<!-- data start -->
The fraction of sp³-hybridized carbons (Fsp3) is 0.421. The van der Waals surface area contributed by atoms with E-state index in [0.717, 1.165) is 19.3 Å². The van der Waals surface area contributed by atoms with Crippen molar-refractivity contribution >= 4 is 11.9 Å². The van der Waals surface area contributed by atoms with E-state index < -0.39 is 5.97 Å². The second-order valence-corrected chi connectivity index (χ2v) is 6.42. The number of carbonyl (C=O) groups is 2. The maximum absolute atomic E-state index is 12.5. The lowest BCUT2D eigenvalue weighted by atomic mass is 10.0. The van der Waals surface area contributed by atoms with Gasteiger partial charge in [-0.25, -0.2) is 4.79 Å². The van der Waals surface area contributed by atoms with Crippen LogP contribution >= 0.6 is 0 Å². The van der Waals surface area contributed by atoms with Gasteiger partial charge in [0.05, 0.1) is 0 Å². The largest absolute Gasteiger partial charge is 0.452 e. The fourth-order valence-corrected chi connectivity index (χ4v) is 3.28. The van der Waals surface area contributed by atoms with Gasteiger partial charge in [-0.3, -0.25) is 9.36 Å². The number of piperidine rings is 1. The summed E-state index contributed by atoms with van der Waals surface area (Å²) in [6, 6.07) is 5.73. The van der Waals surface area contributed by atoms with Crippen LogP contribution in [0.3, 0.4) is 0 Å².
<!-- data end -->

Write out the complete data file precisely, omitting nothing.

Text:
The fraction of sp³-hybridized carbons (Fsp3) is 0.421. The van der Waals surface area contributed by atoms with E-state index in [0.717, 1.165) is 19.3 Å². The van der Waals surface area contributed by atoms with Crippen molar-refractivity contribution >= 4 is 11.9 Å². The van der Waals surface area contributed by atoms with E-state index < -0.39 is 5.97 Å². The second-order valence-corrected chi connectivity index (χ2v) is 6.42. The number of carbonyl (C=O) groups is 2. The maximum absolute atomic E-state index is 12.5. The lowest BCUT2D eigenvalue weighted by atomic mass is 10.0. The van der Waals surface area contributed by atoms with Gasteiger partial charge in [-0.25, -0.2) is 4.79 Å². The van der Waals surface area contributed by atoms with Crippen LogP contribution >= 0.6 is 0 Å². The van der Waals surface area contributed by atoms with Gasteiger partial charge in [0.05, 0.1) is 0 Å². The largest absolute Gasteiger partial charge is 0.452 e. The fourth-order valence-corrected chi connectivity index (χ4v) is 3.28. The van der Waals surface area contributed by atoms with Gasteiger partial charge in [-0.3, -0.25) is 9.36 Å². The number of piperidine rings is 1. The summed E-state index contributed by atoms with van der Waals surface area (Å²) in [6, 6.07) is 5.73. The van der Waals surface area contributed by atoms with Crippen LogP contribution in [0.3, 0.4) is 0 Å².